Housing Price Trends – San Diego County Detail

| February 5, 2008

As most of the readers here know, my team has been working with new technology to extract, refine and exploit information that is all around us. We have named that technology Boomerang and one example of it is an application called Hardtack.

We are approaching the 1 year anniversary of full scale data gathering with Hardtack, and it is interesting to note what the data is describing to us. Today we are looking at information taken from the Real Estate MLS systems describing the asking price, per square foot. Last time we looked at price trends of cities in California, now we are going to look at a more detailed view of towns in San Diego county and how they sort out for price declines or increases per square foot.

All real estate sales are governed by the local real estate board, who own and control a specialized database system called the MLS, or multiple listing service. By monitoring the data flowing through these MLS systems, we are able to see what sellers are hoping to get for their property, and measure several parameters about the property for sale.

Below is a chart showing the major cities of the San Diego MSA, and how the price per square foot has changed over the past year (click on the chart for a larger view).


Full details with lots of charts after the jump

The graphs below represents the percentage change in the asking price per square foot for a median single family home in each of the listed town in San Diego, you can click on any graph for a larger view:

North County San Diego – Inland


City Name List Price Change
Palomar Mountain, CA -49%
Santa Ysabel, CA -36%
San Marcos, CA -16%
Escondido, CA -15%
Warner Springs, CA -15%
Valley Center, CA -14%
Pauma Valley, CA -13%
Vista, CA -12%
Ramona, CA -9%
Fallbrook, CA -6%
Bonsall, CA -3%
Borrego Springs, CA -2%
Pala, CA 0%
Julian, CA 5%

As we can see North County Inland is all declining with exception of Julian, up in the mountains to the east. I am a bit suspicious of the data for Palomar, as the data set is small and probably prone to huge swings. Please remember the changes displayed here are in the prices people are asking for their homes when the put them up for sale.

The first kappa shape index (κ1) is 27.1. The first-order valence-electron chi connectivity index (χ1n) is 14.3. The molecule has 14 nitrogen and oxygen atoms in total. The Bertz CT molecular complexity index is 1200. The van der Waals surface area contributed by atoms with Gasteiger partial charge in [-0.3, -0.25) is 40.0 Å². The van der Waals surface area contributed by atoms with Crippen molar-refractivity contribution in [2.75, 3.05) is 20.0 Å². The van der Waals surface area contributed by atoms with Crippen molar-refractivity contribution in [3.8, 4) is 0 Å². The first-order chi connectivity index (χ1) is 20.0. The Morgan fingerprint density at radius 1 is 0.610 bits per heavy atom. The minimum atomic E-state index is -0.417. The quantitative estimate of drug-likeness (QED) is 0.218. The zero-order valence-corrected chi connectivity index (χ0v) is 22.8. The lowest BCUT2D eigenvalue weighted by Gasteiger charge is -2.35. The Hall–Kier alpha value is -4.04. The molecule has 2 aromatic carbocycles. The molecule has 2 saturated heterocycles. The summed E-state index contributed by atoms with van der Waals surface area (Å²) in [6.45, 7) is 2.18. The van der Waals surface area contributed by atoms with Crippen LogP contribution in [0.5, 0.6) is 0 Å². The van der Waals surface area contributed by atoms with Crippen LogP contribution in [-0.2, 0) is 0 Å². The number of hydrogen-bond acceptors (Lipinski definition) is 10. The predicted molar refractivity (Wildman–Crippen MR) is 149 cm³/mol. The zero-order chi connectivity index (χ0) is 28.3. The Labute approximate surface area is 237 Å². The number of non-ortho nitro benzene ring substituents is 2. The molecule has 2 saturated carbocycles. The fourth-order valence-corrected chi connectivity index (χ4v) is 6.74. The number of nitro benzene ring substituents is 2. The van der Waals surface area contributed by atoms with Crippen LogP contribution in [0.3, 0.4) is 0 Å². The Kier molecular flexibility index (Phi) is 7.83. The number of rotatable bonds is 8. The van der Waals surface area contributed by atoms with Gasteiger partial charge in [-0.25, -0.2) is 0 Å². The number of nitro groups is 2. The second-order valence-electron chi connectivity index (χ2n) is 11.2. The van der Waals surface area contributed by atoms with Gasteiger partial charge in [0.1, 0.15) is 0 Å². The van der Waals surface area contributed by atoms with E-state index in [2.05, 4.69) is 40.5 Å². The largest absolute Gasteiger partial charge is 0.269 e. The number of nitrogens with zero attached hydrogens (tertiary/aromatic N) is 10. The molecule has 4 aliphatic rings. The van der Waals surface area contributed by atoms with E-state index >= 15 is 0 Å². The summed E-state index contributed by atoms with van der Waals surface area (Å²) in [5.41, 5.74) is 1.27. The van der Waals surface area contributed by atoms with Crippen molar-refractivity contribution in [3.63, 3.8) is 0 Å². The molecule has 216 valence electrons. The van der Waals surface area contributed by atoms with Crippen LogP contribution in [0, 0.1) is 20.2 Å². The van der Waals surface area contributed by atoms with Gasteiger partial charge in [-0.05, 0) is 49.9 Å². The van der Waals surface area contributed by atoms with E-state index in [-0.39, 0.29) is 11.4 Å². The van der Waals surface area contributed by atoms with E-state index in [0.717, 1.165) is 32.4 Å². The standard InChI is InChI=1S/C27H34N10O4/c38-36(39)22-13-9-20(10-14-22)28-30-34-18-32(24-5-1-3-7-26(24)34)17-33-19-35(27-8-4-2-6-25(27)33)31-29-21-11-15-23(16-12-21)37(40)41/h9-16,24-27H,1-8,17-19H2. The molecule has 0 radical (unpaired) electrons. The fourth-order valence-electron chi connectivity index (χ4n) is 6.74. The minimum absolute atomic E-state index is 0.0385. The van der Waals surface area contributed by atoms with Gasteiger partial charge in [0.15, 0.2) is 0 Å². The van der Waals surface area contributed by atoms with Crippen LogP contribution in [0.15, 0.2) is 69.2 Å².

North County San Diego – Costal


City Name List Price Change
San Luis Rey, CA -27%
Del Mar, CA -15%
Oceanside, CA -14%
Solana Beach, CA -11%
Encinitas, CA -8%
Carlsbad, CA -1%
Cardiff By The Sea, CA 4%
Rancho Santa Fe, CA 6%

As Jim Klinge points out, the coast is holding up fairly well. As an example we can see that Cardiff and Rancho Santa Fe are actually going up in list price per square foot, and some areas like Oceanside are going down in a big way.

San Diego Central


City Name List Price Change
Lemon Grove, CA -23%
Spring Valley, CA -20%
Santee, CA -15%
La Mesa, CA -15%
San Diego, CA -12%
Poway, CA -7%
Coronado, CA 13%
La Jolla, CA 20%

For the main portion of San Diego, we see the -12% or so that Rich Toscano has been sighting on his web site, and we see that list prices in Coronado and La Jolla are stil going up (no surprise there).

San Diego East County


City Name List Price Change
Potrero, CA -50%
Mount Laguna, CA -47%
Ranchita, CA -32%
Boulevard, CA -29%
Campo, CA -20%
Alpine, CA -15%
El Cajon, CA -13%
Lakeside, CA -11%
Guatay, CA -6%
Jamul, CA -3%
Pine Valley, CA -3%
Descanso, CA 10%
Dulzura, CA 46%

East county is clearly taking a beating, and like Palomar, the Dulzura numbers come from a fairly small data set, and should be taken with a large dose of skepticism. Jamul is holding its own with -3% drop in asking price when the house is listed for sale.

San Diego – South Bay / Border Towns


City Name List Price Change
National City, CA -24%
San Ysidro, CA -21%
Imperial Beach, CA -20%
Jacumba, CA -20%
Chula Vista, CA -19%
Bonita, CA -12%

The south bay / border towns are suffering a significant decline. In this area there was a great deal of creative financing used in brand new developments that were built in a hurry. As it stands now this area is booming with defaults and REO sales, depressing the listing prices in the MLS.

Clearly, real estate markets are highly localized. Some areas in San Diego are still appreciating, and most are declining some or by a large amount. These numbers are fairly close to raw, taken from MLS listings sampled weekly over the past year. Use them with caution.

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Category: Economics, Main, Mashups, Recession Watch

About the Author ()

Bruce Henderson is a former Marine who focuses custom data mining and visualization technologies on the economy and other disasters.

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